We analysed the DNA methylation of HSTL tumours from 11 patients (Table 1) in comparison to 12 samples of non-neoplastic T-cells i.e., sorted CD4+αβ, CD8+αβ and γδ T-cells from each of four healthy donors. After quality control, all 23 hybridizations and a total of 450,959 CpG loci were included in the analyses. Unsupervised analysis of all cases and controls based on the 5,376 CpG loci with the highest variance (σ/σmax>= 0.5) clearly segregated the dataset into HSTL and benign T-cells (Figure 1A). Whereas in this principle component analysis (PCA) component 1 predominantly separated neoplastic from non-neoplastic samples, components 2 and 3 also separated, though to a lower extent, the αβ from the γδ cells both in the normal and neoplastic compartments. The HSTL patient with undetermined subtype (marked in white) clustered with the αβ HSTL. These results suggest that methylation analysis is able to differentiate αβ and γδ HSTL.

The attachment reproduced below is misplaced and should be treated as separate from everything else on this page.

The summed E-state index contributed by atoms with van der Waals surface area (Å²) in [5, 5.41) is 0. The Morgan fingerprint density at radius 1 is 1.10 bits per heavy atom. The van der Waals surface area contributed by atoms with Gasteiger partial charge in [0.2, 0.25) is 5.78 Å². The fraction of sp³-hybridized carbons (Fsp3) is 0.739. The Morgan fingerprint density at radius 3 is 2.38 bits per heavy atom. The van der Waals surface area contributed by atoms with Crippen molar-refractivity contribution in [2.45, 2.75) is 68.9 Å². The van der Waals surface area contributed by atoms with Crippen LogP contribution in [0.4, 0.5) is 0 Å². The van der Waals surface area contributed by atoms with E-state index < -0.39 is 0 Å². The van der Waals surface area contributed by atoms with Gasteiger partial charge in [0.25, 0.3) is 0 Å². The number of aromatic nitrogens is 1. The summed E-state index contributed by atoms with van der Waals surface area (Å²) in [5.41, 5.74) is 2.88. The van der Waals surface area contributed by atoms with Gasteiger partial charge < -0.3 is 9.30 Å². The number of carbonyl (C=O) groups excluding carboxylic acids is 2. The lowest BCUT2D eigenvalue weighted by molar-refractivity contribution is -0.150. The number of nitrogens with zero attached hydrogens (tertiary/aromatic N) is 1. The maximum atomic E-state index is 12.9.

We first aimed at identifying HSTL changes as a whole. A supervised analysis (using the t-test) of the 11 HSTL as compared to the 12 benign T-cell samples revealed 4,113 CpG loci to be significantly differentially methylated at an FDR (false discovery rate) of 1*10 (Figure 1B, Online Supplementary Table S2). Of these 4,113 differentially methylated CpG loci, 1,339 were hypermethylated and 2,774 hypomethylated in HSTL as compared to controls. CpH loci were not differentially methylated in any of the analyses. Gene ontology (GO) analysis of the genes linked to the between HSTL and the benign T cells differentially methylated CpG loci revealed enrichment for terms like “anatomical structure morphogenesis”, “positive regulation of biological process”, “system development regulation of multicellular organismal process”, “positive regulation of transcription from RNA polymerase II promoter” (Online Supplementary Table S3). These terms are known to be enriched also in comparisons between other neoplasms and controls.1211 To characterize which genomic regulatory elements show HSTL specific changes in methylation, we compared the differentially methylated loci between HSTL and the benign T-cells with the chromatin segmentation data of CD4 and CD8 T cells (see Online Supplementary Material for details), CpGs hypermethylated in HSTL as compared to the non-neoplastic controls showed a highly significant enrichment at repressed promoters (Rpro) in CD4 (P= 1.55*10) and CD8 (P= 4*10) cells (Online Supplementary Figure S1). These hypermethylated differentially methylated regions (DMRs) enriched in Rpro co-localize with 49 known genes including HOXA6, HOXD3, HOXD4, HOXD9, MSX1, PITX1, SOX11 and FOXD3 (Online Supplementary Table S4). There was no significant enrichment of STAT5 binding sites in the DMRs in HSTL (see Online Supplemental Methods file).